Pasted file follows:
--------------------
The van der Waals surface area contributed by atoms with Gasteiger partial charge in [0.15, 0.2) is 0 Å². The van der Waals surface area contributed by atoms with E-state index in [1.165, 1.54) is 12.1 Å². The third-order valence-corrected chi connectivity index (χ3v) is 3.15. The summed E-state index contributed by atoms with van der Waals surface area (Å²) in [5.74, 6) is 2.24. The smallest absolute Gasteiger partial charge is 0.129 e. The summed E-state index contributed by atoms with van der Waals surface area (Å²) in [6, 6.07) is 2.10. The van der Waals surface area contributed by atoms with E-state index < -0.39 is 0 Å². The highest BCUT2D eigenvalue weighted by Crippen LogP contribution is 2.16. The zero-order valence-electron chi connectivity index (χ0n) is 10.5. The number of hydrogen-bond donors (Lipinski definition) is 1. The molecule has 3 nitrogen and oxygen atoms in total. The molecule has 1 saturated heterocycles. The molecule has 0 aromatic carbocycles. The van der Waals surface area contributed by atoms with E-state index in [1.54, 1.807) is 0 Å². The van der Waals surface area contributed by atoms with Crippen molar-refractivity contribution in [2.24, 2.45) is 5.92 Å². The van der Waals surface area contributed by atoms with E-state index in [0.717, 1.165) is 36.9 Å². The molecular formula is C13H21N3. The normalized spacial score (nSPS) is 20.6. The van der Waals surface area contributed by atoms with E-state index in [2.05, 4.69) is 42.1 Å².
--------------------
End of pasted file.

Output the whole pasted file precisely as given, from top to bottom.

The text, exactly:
The van der Waals surface area contributed by atoms with Gasteiger partial charge in [0.15, 0.2) is 0 Å². The van der Waals surface area contributed by atoms with E-state index in [1.165, 1.54) is 12.1 Å². The third-order valence-corrected chi connectivity index (χ3v) is 3.15. The summed E-state index contributed by atoms with van der Waals surface area (Å²) in [5.74, 6) is 2.24. The smallest absolute Gasteiger partial charge is 0.129 e. The summed E-state index contributed by atoms with van der Waals surface area (Å²) in [6, 6.07) is 2.10. The van der Waals surface area contributed by atoms with E-state index < -0.39 is 0 Å². The highest BCUT2D eigenvalue weighted by Crippen LogP contribution is 2.16. The zero-order valence-electron chi connectivity index (χ0n) is 10.5. The number of hydrogen-bond donors (Lipinski definition) is 1. The molecule has 3 nitrogen and oxygen atoms in total. The molecule has 1 saturated heterocycles. The molecule has 0 aromatic carbocycles. The van der Waals surface area contributed by atoms with E-state index in [1.54, 1.807) is 0 Å². The van der Waals surface area contributed by atoms with Crippen molar-refractivity contribution in [2.24, 2.45) is 5.92 Å². The van der Waals surface area contributed by atoms with E-state index in [0.717, 1.165) is 36.9 Å². The molecular formula is C13H21N3. The normalized spacial score (nSPS) is 20.6. The van der Waals surface area contributed by atoms with E-state index in [2.05, 4.69) is 42.1 Å².